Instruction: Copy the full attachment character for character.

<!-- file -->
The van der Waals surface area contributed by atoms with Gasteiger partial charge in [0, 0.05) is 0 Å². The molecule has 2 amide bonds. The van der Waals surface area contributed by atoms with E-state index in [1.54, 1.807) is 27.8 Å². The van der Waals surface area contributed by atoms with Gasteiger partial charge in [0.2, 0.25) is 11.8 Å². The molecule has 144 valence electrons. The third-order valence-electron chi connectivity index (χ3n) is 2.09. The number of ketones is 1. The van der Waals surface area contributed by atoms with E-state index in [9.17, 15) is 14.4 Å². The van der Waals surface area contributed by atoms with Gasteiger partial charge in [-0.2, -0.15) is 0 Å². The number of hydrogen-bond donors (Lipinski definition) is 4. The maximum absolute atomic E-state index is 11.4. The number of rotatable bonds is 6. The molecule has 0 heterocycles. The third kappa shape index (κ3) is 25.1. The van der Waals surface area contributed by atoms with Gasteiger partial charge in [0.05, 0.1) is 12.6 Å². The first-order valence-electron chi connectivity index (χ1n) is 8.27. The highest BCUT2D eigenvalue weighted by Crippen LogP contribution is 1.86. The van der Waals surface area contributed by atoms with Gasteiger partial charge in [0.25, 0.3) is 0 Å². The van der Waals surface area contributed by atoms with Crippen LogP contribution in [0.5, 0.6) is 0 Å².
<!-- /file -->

The van der Waals surface area contributed by atoms with Gasteiger partial charge in [0, 0.05) is 0 Å². The molecule has 2 amide bonds. The van der Waals surface area contributed by atoms with E-state index in [1.54, 1.807) is 27.8 Å². The van der Waals surface area contributed by atoms with Gasteiger partial charge in [0.2, 0.25) is 11.8 Å². The molecule has 144 valence electrons. The third-order valence-electron chi connectivity index (χ3n) is 2.09. The number of ketones is 1. The van der Waals surface area contributed by atoms with E-state index in [9.17, 15) is 14.4 Å². The van der Waals surface area contributed by atoms with Gasteiger partial charge in [-0.2, -0.15) is 0 Å². The number of hydrogen-bond donors (Lipinski definition) is 4. The maximum absolute atomic E-state index is 11.4. The number of rotatable bonds is 6. The molecule has 0 heterocycles. The third kappa shape index (κ3) is 25.1. The van der Waals surface area contributed by atoms with Gasteiger partial charge in [0.05, 0.1) is 12.6 Å². The first-order valence-electron chi connectivity index (χ1n) is 8.27. The highest BCUT2D eigenvalue weighted by Crippen LogP contribution is 1.86. The van der Waals surface area contributed by atoms with Gasteiger partial charge in [0.25, 0.3) is 0 Å². The van der Waals surface area contributed by atoms with Crippen LogP contribution in [0.5, 0.6) is 0 Å².